Notion Nanny Project 2005-2005
from the Muster:
ABOUT THE ARTIST.
ALLISON SMITH, a Brooklyn-based artist, is interested in the notion of “authentic reproductions” – a common if oxymoronic phrase describing contemporary objects or tableaux that conjure historical aesthetics and episodes. In her sculptures and mixed-media installations, Smith investigates the ways in which a simple prop, bridging past and present, can come to signify more than its appearance suggests. She creates colonial handcrafts, Civil War memorabilia, and 19th-century weapons, often arranged to transform the exhibition space into that of a historic home or period room.
For the past ten years, Smith has conducted an investigation of the cultural phenomenon of Civil War reenactment, or Living History, founded on the belief that historical events gain meaning and relevance when performed live in an open-air, interactive setting. Smith has appropriated the reenactor’s aesthetic palette to produce sculptural installations that examine the role craft plays in the construction of national identity. Over the summer of 2004, Smith organized a weekend encampment on the Catskills property of Mark Dion and J. Morgan Puett in which artists came together to create their own unique historical event. Emerging from that experience, the Muster on Governors Island is the most complex project she has undertaken thus far, broadening the Civil War metaphor to reflect on current events, and involving potentially hundreds of participants.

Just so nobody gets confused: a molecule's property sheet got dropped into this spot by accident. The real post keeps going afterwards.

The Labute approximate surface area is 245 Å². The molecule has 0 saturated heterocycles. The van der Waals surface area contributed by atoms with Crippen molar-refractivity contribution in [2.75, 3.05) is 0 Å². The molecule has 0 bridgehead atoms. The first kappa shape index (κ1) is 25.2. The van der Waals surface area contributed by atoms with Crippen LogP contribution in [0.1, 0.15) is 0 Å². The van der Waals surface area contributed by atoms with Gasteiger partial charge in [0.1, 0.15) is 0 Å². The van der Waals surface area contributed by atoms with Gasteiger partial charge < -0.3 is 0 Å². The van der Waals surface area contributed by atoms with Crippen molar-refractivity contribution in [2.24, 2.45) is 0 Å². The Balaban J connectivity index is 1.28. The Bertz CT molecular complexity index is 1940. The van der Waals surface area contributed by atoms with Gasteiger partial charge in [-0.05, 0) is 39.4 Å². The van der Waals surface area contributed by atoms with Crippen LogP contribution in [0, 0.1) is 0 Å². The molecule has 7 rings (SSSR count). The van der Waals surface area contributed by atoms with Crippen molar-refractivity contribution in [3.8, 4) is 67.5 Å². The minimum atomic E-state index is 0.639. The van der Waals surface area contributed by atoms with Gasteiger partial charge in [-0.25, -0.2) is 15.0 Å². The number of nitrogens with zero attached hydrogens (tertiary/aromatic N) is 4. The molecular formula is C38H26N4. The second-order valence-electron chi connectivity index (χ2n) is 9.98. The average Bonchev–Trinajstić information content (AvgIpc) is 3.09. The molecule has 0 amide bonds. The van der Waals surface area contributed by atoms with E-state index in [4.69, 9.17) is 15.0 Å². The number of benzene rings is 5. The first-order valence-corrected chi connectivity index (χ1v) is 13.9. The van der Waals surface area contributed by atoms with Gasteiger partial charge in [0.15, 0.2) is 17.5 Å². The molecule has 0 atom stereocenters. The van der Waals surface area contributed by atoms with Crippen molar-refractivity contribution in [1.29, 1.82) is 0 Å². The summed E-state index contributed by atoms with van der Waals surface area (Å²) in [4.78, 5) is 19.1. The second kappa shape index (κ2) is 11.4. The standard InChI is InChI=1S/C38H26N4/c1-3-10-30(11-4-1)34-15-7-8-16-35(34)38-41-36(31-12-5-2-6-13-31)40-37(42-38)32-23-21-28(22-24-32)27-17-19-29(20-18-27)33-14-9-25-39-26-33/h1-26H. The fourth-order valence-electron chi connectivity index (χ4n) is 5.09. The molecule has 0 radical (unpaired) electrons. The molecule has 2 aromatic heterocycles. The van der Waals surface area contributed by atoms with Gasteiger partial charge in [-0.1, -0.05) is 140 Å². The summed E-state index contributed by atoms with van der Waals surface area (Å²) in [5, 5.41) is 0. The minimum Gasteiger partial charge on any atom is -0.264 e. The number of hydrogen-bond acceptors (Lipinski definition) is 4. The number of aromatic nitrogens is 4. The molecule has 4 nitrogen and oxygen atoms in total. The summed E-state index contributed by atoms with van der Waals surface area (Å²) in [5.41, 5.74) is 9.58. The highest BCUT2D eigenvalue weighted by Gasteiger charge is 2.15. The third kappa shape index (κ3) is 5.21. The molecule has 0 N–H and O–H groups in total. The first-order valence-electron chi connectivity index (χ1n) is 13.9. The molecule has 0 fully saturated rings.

Smith was born in Manassas, Virginia in 1972. She received a BA in psychology from the New School for Social Research (1995), a BFA from Parsons School of Design (1995), and an MFA from Yale University School of Art (1999). She participated in the Whitney Museum of American Art Independent Study Program (1999-2000). She has had solo exhibitions at Bellwether gallery (2002) and the Eldridge Street Project (2001); her next show at Bellwether opens May 26, 2005.
Greta Pratt took photographs of men (19 to be exact) who looked like Lincoln and she dressed like Lincoln. There was a solid wall of framed giclees of these men that have likenesses--some closer than others, posed with the other worldly lighting...quite beautiful and believable. It poses the question of really, what did Lincoln look like given the Lincoln mythology and images that are out there. She also took a group shot of all the Lincolns together which was more amusing than serious which was a cherry on top for me.
We loved the Ahistorical show with the few examples I have cited as just a taste of the intelligence and ideas floating around in this presentation. However, the Retrospective show of Huang Yong Ping was heart stopping and the "Rice Show" were even more noteworthy than this group. It is always amazing to me that this sort of work is continually challenging the viewer to think, compare, and sometimes laugh at things we may not address in our day to day existence. This work holds our interest and always invites you back for more. Mass Moca provides such a wonderful place for work and thought--we all need to support them in their efforts which are done so honestly, earnestly and cleanly to bring work like this to all of us and to be a singular economic driver for North Adams, Massachusetts.
Huang Yong Ping for tomorrow.